Late last week police seized over 20,000 kilograms of fake beef in the Chinese city of Xi’an. Police said that the fake meat, which was made from pork and treated with chemical additives such as paraffin wax and industrial salts, was convincingly altered to look like real beef. The news comes as a particularly disturbing shock to Xi’an’s large Muslim community, members of which likely purchased the fake beef assuming that it was halal.
Thus far, six illegal workshops have been discovered and shut down and the meat seized as evidence. In China, the world’s largest pork consumer, pork is considerably cheaper than beef. The suppliers sought to turn a profit by passing pork off as fake beef, selling it for around 25 to 33 yuan (up to five dollars) per kilo. Between 1,500 kilograms to 2,000 kilograms of fake meat was successfully sold to local markets.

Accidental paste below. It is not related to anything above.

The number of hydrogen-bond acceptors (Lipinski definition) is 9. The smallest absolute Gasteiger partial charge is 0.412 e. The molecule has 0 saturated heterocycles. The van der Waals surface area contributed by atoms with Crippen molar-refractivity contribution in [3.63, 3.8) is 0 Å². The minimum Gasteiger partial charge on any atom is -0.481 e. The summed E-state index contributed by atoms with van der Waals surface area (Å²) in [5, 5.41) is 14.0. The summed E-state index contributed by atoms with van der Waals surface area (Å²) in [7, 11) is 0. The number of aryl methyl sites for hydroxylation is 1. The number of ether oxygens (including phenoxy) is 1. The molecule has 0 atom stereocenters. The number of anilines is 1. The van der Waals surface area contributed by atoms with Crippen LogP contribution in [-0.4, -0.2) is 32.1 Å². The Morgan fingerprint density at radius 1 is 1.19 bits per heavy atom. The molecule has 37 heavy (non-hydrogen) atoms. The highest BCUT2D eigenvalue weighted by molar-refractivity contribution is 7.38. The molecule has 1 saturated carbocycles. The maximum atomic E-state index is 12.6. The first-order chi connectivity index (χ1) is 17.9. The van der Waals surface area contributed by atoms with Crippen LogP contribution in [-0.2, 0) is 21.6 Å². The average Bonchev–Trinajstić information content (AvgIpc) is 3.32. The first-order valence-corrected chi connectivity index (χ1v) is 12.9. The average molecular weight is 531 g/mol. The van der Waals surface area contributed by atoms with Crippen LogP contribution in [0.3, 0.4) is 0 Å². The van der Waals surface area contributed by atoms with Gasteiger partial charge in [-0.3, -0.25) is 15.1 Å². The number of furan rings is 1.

Unfortunately this isn’t the first time this year that China has been rocked by a fake meat scandal. In May, residents were horrified by the discovery that $1.6 million worth of rat, fox, and mink meat were passed off as lamb mutton.